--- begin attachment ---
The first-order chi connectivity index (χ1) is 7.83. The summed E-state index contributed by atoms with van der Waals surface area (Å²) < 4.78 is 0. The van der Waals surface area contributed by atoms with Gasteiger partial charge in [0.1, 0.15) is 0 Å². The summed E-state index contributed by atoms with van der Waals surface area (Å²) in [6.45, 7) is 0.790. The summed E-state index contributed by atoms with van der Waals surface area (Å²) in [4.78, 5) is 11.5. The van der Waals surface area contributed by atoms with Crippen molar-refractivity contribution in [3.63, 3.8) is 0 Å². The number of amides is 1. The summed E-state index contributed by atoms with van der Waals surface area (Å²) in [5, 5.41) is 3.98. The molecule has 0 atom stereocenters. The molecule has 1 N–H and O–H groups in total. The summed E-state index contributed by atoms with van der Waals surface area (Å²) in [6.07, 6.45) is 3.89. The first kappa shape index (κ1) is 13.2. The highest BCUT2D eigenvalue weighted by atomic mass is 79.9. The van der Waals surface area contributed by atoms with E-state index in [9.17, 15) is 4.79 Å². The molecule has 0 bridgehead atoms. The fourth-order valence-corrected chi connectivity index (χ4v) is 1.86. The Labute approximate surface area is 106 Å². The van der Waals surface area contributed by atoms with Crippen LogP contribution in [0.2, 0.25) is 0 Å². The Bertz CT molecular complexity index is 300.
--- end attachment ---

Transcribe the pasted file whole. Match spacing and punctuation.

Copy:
The first-order chi connectivity index (χ1) is 7.83. The summed E-state index contributed by atoms with van der Waals surface area (Å²) < 4.78 is 0. The van der Waals surface area contributed by atoms with Gasteiger partial charge in [0.1, 0.15) is 0 Å². The summed E-state index contributed by atoms with van der Waals surface area (Å²) in [6.45, 7) is 0.790. The summed E-state index contributed by atoms with van der Waals surface area (Å²) in [4.78, 5) is 11.5. The van der Waals surface area contributed by atoms with Crippen molar-refractivity contribution in [3.63, 3.8) is 0 Å². The number of amides is 1. The summed E-state index contributed by atoms with van der Waals surface area (Å²) in [5, 5.41) is 3.98. The molecule has 0 atom stereocenters. The molecule has 1 N–H and O–H groups in total. The summed E-state index contributed by atoms with van der Waals surface area (Å²) in [6.07, 6.45) is 3.89. The first kappa shape index (κ1) is 13.2. The highest BCUT2D eigenvalue weighted by atomic mass is 79.9. The van der Waals surface area contributed by atoms with E-state index in [9.17, 15) is 4.79 Å². The molecule has 0 bridgehead atoms. The fourth-order valence-corrected chi connectivity index (χ4v) is 1.86. The Labute approximate surface area is 106 Å². The van der Waals surface area contributed by atoms with Crippen LogP contribution in [0.2, 0.25) is 0 Å². The Bertz CT molecular complexity index is 300.